NASA hacker loses judicial review, Sophos comments

July 31, 2009 Sophos Press Release

A Sophos poll* of 550 IT professionals has revealed that seven out of ten respondents believe that NASA hacker Gary McKinnon should not be extradited to the US, despite the high court's contradictory verdict earlier today.

Survey results

Should Gary McKinnon be extradited to the USA?

Yes, he should be extradited
29%
No, he should not
71%

The London-based hacker applied for judicial review following a previous decision in February this year by the Crown Prosecution Service (CPS) that refused to bring charges against McKinnon in the UK. Despite a relentless media campaign and several extradition appeals in the House of Lords and the European Court of Human Rights, today's decision by Lord Justice Stanley Burnton and Mr Justice Wilkie could leave McKinnon facing up to 60 years imprisonment in a 'supermax' facility.

The same poll, conducted by the IT security and control firm back in 2006**, saw the IT community divided over McKinnon's fate (52 percent against extradition; 48 percent for), but the latest figures show that there has been a surge in public support for the self-confessed hacker.

"McKinnon has had tremendous support from hackers and ordinary people throughout this saga - but what is truly staggering is the support he has received from the IT community," said Graham Cluley, senior technology consultant at Sophos. "The consensus is that it is perhaps inappropriate to make an example of a UFO conspiracy theorist when serious crimes are still being carried out by financially-motivated hackers, stealing identities, sending spam and creating botnets."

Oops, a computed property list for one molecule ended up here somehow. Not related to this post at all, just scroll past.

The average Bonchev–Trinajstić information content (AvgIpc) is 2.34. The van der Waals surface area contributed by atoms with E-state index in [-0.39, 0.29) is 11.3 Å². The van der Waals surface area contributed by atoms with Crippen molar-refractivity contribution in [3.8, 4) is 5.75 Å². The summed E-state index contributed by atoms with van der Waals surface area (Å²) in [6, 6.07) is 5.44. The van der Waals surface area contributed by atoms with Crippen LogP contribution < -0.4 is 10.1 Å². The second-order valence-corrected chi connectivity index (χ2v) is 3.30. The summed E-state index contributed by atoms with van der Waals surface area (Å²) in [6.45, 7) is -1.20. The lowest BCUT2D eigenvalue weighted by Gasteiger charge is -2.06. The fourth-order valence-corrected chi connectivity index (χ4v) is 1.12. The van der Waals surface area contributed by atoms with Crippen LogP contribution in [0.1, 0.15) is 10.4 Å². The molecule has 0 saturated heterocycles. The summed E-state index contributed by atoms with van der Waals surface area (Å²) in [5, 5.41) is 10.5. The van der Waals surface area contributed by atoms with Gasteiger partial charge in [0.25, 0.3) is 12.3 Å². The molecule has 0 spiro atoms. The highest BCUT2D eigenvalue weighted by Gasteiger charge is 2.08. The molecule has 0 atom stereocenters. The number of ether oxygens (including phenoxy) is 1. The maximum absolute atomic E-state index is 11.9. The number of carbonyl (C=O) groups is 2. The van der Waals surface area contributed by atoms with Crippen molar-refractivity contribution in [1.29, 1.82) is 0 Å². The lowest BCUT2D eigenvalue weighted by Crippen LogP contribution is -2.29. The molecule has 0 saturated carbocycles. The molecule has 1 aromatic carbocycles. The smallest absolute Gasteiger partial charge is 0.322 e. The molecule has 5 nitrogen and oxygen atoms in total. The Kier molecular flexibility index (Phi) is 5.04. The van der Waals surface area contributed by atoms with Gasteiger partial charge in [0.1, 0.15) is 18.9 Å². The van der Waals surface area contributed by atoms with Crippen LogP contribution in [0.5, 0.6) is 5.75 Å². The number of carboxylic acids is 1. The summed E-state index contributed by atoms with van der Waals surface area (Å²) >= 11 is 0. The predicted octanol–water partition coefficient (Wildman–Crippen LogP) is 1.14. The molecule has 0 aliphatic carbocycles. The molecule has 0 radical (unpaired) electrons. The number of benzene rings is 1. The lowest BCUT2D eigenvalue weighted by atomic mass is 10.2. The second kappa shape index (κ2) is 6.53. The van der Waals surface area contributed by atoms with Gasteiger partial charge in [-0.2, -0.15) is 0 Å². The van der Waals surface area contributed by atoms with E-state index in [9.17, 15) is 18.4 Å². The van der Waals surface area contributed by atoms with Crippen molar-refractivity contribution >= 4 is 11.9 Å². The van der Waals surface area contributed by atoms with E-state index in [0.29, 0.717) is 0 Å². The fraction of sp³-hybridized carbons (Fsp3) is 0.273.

McKinnon was arrested seven years ago after allegedly hacking into computers belonging to the US Army, US Navy, US Air Force, Department of Defense and NASA. The computer enthusiast from North London claims that he broke into the computer systems only to hunt for top secret information about anti-gravity propulsion systems and alien technology, which he believed the authorities were hiding from the public.

US authorities, meanwhile, allege that McKinnon - known by the handle 'Solo' - caused nearly a million dollars worth of damage, shutting down systems responsible for the tracking the location of naval ships, and protecting Washington DC.

"Of course a strong message must be sent out to hackers that their activities are unacceptable, but there is arguably a difference between McKinnon and cybercriminals who are in it for the money," continued Cluley. "The question is, do McKinnon and his numerous supporters have any more tricks up their sleeve to prevent his unwilling departure from Heathrow airport?"

* Sophos online survey, 550 respondents, June-July 2009
** Sophos online survey, 565 respondents, 2006

Disclaimer: Please bear in mind that this poll is not scientific and is provided for information purposes only. The comments expressed on this page are those of a subsection of poll participants, and not necessarily those of Sophos. Sophos makes no guarantees about the accuracy of the results other than that they reflect the choices of the users who participated.